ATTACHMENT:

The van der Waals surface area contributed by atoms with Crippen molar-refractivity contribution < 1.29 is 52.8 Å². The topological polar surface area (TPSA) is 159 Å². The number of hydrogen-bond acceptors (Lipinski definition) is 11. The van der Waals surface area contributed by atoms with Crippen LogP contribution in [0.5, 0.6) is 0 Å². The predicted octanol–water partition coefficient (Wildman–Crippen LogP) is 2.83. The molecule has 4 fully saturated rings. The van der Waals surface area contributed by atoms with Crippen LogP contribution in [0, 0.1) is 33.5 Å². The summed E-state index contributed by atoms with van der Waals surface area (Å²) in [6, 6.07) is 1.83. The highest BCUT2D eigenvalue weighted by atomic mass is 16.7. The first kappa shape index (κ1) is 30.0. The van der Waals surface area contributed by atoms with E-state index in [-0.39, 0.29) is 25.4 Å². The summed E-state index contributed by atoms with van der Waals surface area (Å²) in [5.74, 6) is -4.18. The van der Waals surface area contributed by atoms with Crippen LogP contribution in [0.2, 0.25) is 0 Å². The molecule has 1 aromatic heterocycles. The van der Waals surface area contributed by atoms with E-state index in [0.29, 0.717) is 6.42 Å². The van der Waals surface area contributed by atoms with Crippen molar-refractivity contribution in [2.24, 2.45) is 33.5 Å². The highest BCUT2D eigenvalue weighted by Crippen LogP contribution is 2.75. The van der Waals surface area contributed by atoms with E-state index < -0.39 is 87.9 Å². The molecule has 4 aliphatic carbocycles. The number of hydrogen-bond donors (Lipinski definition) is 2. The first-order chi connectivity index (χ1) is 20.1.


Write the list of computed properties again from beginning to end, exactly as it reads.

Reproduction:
The van der Waals surface area contributed by atoms with Crippen molar-refractivity contribution < 1.29 is 52.8 Å². The topological polar surface area (TPSA) is 159 Å². The number of hydrogen-bond acceptors (Lipinski definition) is 11. The van der Waals surface area contributed by atoms with Crippen LogP contribution in [0.5, 0.6) is 0 Å². The predicted octanol–water partition coefficient (Wildman–Crippen LogP) is 2.83. The molecule has 4 fully saturated rings. The van der Waals surface area contributed by atoms with Crippen LogP contribution in [0, 0.1) is 33.5 Å². The summed E-state index contributed by atoms with van der Waals surface area (Å²) in [6, 6.07) is 1.83. The highest BCUT2D eigenvalue weighted by atomic mass is 16.7. The first kappa shape index (κ1) is 30.0. The van der Waals surface area contributed by atoms with E-state index in [-0.39, 0.29) is 25.4 Å². The summed E-state index contributed by atoms with van der Waals surface area (Å²) in [5.74, 6) is -4.18. The van der Waals surface area contributed by atoms with Crippen LogP contribution in [0.2, 0.25) is 0 Å². The molecule has 1 aromatic heterocycles. The van der Waals surface area contributed by atoms with E-state index in [0.29, 0.717) is 6.42 Å². The van der Waals surface area contributed by atoms with Crippen molar-refractivity contribution in [2.24, 2.45) is 33.5 Å². The highest BCUT2D eigenvalue weighted by Crippen LogP contribution is 2.75. The van der Waals surface area contributed by atoms with E-state index < -0.39 is 87.9 Å². The molecule has 4 aliphatic carbocycles. The number of hydrogen-bond donors (Lipinski definition) is 2. The first-order chi connectivity index (χ1) is 20.1.